FINANCE DIRECTION INITIATIVE
BUSINESS WITH CONFIDENCE
FINANCE DIRECTION INITIATIVE
Finance’s role in the organisation considers the challenges of designing successful organisations. The document consists of two articles previously published in
Finance and Management, the ICAEW’s Finance and Management Faculty
Magazine. It forms part of our exploration of the role of the ﬁnance function, the ﬁrst theme for the faculty’s thought leadership programme. The other two themes are managing the future and non-ﬁnancial measures.
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Reprinted February 2011
© 2009 ICAEW
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FINANCE’S ROLE IN THE ORGANISATION
How does the ﬁnance function best ﬁt within the design of an organisation?
Here Rick Payne looks at current practice and highlights the way thinking in this area is developing.
The role of ﬁnance functions, their contribution to organisational performance and how such contribution can be enhanced need close scrutiny. This has always been the case but is made more urgent now because ﬁnance functions are implicated in both the successes and failures highlighted by the current ﬁnancial crises. Their role will be examined along with wider questioning of the effectiveness of the ‘Anglo-Saxon’ form of capitalism.
You, our readers, are well placed to contribute to this scrutiny and inform the faculty’s thought leadership programme on the role of the ﬁnance function. This is the ﬁrst of two articles which highlight some of our thinking to date and the challenges and questions this raises. We would welcome your input on any of these points – and in raising those we may have missed (please see contact details on page 7).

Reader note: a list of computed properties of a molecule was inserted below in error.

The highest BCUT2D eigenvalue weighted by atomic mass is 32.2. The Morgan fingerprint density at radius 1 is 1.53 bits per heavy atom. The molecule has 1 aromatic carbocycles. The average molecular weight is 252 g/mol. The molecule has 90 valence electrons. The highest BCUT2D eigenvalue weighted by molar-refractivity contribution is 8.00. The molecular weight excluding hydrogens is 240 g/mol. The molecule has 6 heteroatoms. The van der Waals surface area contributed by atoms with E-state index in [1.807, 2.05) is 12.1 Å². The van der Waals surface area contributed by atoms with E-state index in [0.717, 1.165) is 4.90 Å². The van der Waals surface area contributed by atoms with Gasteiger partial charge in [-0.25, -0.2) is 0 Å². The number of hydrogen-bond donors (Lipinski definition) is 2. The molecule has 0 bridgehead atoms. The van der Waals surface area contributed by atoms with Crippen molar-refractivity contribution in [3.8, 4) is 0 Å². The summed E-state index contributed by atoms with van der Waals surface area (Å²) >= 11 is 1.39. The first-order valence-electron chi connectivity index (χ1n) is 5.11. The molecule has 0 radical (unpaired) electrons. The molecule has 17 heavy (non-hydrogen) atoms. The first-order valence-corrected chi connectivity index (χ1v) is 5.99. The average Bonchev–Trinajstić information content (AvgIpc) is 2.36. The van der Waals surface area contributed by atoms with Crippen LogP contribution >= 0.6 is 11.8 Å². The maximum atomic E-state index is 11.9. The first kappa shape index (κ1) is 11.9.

In this month’s article we highlight some questions on the role of the ﬁnance function and emphasise the importance of organisational design. The second article will consider the need to consciously and proactively build functional structures and the challenges involved – and here, your insights and examples would be particularly valued.
SHOULD WE BE PROMOTING INCREASED INFLUENCE FOR THE FINANCE FUNCTION?
The ‘Anglo-Saxon’ form of capitalism which promotes free markets and light-touch regulation has been associated with the increasingly widespread acceptance of the need for an inﬂuential chief ﬁnancial ofﬁcer (CFO) supported by a strong ﬁnance function focused on business partnering. This is because of:
• the growing perception that measurement and ﬁnancial information are imperative in running an organisation and monitoring its success in highly competitive environments – witness the focus on shareholder value and on monitoring cash and costs;
• the globalisation of capital ﬂows with investors, lenders and regulators expecting to deal with a professional CFO and ﬁnance team,